Used Holden Barina Spark review: 2010-2012
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Some bright spark at Holden decided in 2010 that there was room in the market for a small city runabout that was pared back to the basics with the aim of maximising fuel economy. They called it the Spark, the Barina Spark to be precise, but we'll stick with the Spark.
There was a lot to like about the Spark if your driving was limited to the city and you spent much of your valuable time ducking and weaving through congested streets.
First and foremost it was small, tiny almost, but its miniscule external dimensions didn't mean it was cramped for room inside. Given its size it was actually quite roomy thanks mostly to a tall stance and clever use of what internal space was available to its designers.
Externally, its looks were modern and functional, its lines sharply defined and striking.
Inside, there was a funky instrument cluster mounted on the steering column, while the rear seats could be folded flat to create a useful space that could be used for a multitude of purposes.
While function and flexibility were important aspects of the Spark it was mostly about fuel-efficiency in a town environment, and here its driveline was key.
Under the steeply sloping bonnet lay a 1.2-litre four-cylinder engine producing only a modest 59 kW and 107 Nm.
Attached to that from launch was a five-speed manual gearbox, which presented issues for many of those the Spark was aimed at.
Many, if not most potential Spark buyers would have been trained and licenced to operate cars with automatic transmissions, so the idea of driving a manual with one of those damned 'tricky' clutches might have been enough to deter them from signing on.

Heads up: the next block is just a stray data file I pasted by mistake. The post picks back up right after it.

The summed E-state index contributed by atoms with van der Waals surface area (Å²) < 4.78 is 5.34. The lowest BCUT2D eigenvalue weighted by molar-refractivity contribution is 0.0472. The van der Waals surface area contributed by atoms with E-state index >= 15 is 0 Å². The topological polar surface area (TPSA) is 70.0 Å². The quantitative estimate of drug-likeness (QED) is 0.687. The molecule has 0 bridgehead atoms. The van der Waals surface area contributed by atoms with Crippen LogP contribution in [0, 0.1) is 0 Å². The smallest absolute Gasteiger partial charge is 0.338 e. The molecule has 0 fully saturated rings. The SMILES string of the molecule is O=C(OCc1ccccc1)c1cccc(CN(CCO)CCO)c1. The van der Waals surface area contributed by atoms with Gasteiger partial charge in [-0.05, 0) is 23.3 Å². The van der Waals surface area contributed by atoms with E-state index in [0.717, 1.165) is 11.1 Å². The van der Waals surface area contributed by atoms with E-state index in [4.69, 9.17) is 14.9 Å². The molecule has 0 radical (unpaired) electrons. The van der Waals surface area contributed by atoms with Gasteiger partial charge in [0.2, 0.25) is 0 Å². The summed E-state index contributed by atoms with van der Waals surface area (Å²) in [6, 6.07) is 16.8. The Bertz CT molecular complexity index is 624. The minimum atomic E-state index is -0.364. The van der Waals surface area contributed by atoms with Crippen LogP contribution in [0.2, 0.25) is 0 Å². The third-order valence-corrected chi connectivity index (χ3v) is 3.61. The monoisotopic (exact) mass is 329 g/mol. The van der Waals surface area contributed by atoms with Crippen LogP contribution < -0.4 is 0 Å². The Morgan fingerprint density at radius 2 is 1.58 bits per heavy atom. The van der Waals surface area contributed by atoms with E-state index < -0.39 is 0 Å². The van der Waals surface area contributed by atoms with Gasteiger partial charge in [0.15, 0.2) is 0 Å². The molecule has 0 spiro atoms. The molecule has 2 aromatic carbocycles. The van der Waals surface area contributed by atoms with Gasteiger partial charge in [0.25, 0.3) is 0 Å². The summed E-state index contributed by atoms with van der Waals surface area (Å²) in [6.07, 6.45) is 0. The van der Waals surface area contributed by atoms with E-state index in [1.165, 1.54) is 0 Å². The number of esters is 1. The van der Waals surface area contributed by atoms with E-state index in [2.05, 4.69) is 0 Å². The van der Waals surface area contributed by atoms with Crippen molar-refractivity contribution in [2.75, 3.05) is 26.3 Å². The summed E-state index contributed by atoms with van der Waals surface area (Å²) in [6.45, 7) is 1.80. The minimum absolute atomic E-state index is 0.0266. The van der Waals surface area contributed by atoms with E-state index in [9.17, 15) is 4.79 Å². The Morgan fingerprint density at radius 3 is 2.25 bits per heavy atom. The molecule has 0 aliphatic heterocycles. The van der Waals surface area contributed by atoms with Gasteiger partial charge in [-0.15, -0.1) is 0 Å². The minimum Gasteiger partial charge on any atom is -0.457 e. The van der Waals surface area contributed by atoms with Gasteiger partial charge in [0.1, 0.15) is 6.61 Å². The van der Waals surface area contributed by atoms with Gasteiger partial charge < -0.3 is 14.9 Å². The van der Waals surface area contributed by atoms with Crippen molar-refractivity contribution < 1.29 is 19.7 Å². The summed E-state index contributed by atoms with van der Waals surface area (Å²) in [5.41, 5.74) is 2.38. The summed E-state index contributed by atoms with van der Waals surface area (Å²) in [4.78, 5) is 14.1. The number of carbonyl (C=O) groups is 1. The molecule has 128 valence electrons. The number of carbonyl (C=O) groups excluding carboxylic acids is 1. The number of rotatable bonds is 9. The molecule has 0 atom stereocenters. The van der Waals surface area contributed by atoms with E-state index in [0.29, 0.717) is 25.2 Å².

That issue was resolved in 2012 when Holden added the convenience of a four-speed auto to the choice of gearboxes.
The 1.2-litre four was quite spritely, but needed to be stirred along in the gears. The auto made progress fuss free for the manually-challenged, but also increased the fuel consumption a smidgeon.
In light of the potential market - young townies - the Spark was accordingly equipped with plenty of features. Among a raft of features the CD had a CD player, iPod/iPhone and MP3 inputs, steering wheel mounted audio controls, and remote keyless entry, and the CDX had even more.
Forget the Spark if you're looking for a family car, that's not what it's about. While it might satisfy the needs of some families it's really aimed at young singles wanting neat and nifty transport that gets them around out crowded streets with little fuss.
Road safety experts tell us that young drivers are most vulnerable in the first year of their driving lives, which makes safety an important consideration for parents choosing a car for their kids.
Although ANCAP only gave the Spark four out of a possible five stars for safety it's still a car that's worth having on your shopping list.
ANCAP's rating was based on testing in Europe where electronic stability control (ESC) is optional. Here, ESC was standard, an important difference that would likely have resulted in a higher rating had it been crash tested locally.
With a comprehensive array of airbags and ESC the Spark was actually well equipped with safety gear.
Owners report that they are particularly happy with the Spark's fuel economy, and they also like the surprising amount of cabin space it has.
While it's not trouble free the Spark is not showing any issues that would cause buyers concern, and there have been no recalls applicable to the models under review.
|Year||Price From||Price To|
Range and Specs
|CD||1.2L, ULP, 5 SP MAN||$4,755 – 7,977||2010 Holden Barina Spark 2010 CD Pricing and Specs|
|CDX||1.2L, ULP, 5 SP MAN||$4,490 – 6,999||2010 Holden Barina Spark 2010 CDX Pricing and Specs|
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